The SABC headquarters at Auckland Park, Johannesburg File Photo: Cara Viereckl

A consumer rights body has called on the SABC to scrap TV licences in the wake of recent media reports about the “unreasonable and illegal” tactics used by the broadcaster to collect licence fees.

The SA National Consumer Union (Sancu) yesterday said it had received several complaints from the public about the “heavy-handed” and threatening approach used by the SABC’s licence collection agencies.

“The call centre operators at the collection agencies are rude and aggressive,” said Sancu chief executive Ann Goslin.

“Our attempts to resolve legitimate consumer complaints with them are always futile, even when their demands are patently ridiculous. They simply won’t listen to reason.”

However, another consumer body, the National Consumer Forum, disagreed with the idea of scrapping TV licences.

The forum’s chairman, Thami Bolani, said they had also received complaints from the public, but he dismissed Sancu’s proposal as extreme.

It was the second time that Sancu had made such a call in the past three years. In 2009, it demanded that the broadcaster phase out licences after it was suggested that an increase in licence fees might be needed to help the SABC out of its financial woes.

The union renewed its call this week after the Sunday Times reported that the SABC’s debt collectors were sending letters of demand and text messages and calling customers, threatening to blacklist them, even though credit bureaus stopped listing TV licence debt in 2004. It also revealed that the broadcaster was under investigation by the National Consumer Commission.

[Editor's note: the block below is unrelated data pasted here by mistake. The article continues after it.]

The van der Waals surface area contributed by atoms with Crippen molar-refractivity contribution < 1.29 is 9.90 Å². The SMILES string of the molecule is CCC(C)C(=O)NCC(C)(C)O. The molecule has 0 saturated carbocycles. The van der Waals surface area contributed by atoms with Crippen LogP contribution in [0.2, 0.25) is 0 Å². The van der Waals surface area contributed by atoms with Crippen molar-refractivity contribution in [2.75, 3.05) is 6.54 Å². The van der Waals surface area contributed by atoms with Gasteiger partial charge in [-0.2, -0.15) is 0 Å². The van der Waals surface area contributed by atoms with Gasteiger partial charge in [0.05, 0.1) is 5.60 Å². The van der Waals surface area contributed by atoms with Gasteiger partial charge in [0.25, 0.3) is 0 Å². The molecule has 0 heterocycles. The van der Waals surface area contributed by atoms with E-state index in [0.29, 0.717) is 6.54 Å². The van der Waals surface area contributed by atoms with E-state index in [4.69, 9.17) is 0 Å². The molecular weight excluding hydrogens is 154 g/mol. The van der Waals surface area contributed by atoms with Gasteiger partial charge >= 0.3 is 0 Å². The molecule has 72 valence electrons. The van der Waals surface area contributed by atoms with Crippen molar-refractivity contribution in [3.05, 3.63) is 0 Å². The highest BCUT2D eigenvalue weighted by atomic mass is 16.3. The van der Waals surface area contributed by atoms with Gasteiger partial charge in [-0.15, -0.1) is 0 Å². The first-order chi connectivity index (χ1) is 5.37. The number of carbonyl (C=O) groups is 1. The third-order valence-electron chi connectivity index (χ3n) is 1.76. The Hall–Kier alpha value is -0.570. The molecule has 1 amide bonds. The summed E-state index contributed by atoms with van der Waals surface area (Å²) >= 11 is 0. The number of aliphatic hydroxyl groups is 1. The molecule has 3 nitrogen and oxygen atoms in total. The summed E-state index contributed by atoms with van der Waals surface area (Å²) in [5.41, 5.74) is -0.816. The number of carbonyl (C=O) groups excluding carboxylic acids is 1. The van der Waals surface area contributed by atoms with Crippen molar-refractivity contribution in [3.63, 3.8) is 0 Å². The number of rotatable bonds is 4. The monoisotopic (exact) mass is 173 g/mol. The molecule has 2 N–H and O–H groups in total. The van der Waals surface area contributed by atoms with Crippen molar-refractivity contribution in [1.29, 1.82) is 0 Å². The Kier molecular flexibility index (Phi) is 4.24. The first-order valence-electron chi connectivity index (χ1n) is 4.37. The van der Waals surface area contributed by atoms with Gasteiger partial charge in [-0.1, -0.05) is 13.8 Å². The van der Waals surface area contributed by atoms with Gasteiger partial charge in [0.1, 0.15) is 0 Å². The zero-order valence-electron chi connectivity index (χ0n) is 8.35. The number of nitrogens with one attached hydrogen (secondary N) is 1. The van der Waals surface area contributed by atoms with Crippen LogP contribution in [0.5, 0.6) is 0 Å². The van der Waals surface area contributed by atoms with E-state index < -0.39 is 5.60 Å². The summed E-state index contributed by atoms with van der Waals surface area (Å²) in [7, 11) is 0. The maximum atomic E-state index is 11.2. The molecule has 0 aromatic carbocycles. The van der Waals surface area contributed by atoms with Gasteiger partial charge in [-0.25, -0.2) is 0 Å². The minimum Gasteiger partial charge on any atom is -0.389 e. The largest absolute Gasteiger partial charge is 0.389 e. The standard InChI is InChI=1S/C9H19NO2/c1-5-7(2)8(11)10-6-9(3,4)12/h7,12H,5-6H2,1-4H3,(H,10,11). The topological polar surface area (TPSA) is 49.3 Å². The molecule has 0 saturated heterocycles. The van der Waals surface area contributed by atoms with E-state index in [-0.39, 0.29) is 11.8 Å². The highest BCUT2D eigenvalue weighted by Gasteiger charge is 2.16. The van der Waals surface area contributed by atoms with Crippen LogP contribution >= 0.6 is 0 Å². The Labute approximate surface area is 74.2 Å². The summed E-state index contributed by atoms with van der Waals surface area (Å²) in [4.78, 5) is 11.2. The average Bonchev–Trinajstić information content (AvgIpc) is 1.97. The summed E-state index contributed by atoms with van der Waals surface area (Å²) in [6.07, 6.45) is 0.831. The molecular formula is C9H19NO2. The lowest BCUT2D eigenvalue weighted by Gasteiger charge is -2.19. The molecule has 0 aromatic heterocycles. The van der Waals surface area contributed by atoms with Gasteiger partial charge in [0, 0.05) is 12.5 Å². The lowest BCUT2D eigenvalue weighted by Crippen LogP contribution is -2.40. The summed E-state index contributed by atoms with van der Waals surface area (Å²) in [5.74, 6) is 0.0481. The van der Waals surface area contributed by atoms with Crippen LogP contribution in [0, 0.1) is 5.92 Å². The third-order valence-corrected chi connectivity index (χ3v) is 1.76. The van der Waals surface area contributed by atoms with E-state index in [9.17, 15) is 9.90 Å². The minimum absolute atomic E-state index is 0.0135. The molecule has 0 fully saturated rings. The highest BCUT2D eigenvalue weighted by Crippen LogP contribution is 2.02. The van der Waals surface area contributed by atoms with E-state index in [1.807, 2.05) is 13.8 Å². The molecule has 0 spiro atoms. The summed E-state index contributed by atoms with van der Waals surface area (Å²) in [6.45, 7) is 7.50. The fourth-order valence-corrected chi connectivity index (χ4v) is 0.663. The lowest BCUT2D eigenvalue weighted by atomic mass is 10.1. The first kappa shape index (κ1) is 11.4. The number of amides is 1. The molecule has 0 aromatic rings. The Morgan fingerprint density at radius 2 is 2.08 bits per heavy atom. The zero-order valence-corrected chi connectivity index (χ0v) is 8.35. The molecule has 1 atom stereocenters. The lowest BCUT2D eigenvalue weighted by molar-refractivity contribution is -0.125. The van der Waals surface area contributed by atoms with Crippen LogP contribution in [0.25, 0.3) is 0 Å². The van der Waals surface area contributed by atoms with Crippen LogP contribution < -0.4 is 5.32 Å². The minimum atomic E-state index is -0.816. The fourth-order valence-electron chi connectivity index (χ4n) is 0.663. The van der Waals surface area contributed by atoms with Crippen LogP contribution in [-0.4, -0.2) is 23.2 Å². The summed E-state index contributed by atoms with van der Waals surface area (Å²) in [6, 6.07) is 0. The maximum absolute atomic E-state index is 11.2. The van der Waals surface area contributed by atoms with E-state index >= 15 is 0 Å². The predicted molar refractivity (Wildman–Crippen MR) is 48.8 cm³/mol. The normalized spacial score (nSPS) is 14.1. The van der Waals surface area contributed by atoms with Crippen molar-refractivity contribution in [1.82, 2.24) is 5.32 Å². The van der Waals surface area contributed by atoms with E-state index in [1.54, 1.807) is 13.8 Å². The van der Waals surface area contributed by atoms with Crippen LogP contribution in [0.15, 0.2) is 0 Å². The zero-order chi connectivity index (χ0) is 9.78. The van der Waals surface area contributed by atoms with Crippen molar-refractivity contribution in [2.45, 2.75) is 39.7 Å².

SABC spokesman Kaizer Kganyago said yesterday a TV licence was a statutory requirement stipulated by the broadcasting act. Licensing fees, he said, were used to fund local content and programming.

“Licence fees are not used for… purchasing overseas films or series. The SABC is one of many public broadcasters internationally that makes use of a mixed-funding model, television licence fees as well as commercial and advertising revenue,” he said.

However, Goslin said the case to scrap licences was today stronger than ever.


The union, she said, had estimated that less than one third of TVs in the country were licensed, despite “harassment” by the collection agencies.

The SABC’s 2012 annual report stated that R892 million was collected in licence fees. At an annual fee of R250, Goslin said this amounted to 3.57 million licences paid for by users. “The census said there are 10.7 million homes in South Africa with TVs. The collection ratio is thus 3.57 million divided by 10.7 million – 33 percent.”

Sancu vice-chairman Clif Johnston said that based on the annual report’s figures, licence fees contributed less than 7 percent to the SABC’s income. If most licence fees could not be collected, the “user-pays” principle fell away and therefore the system should be scrapped.

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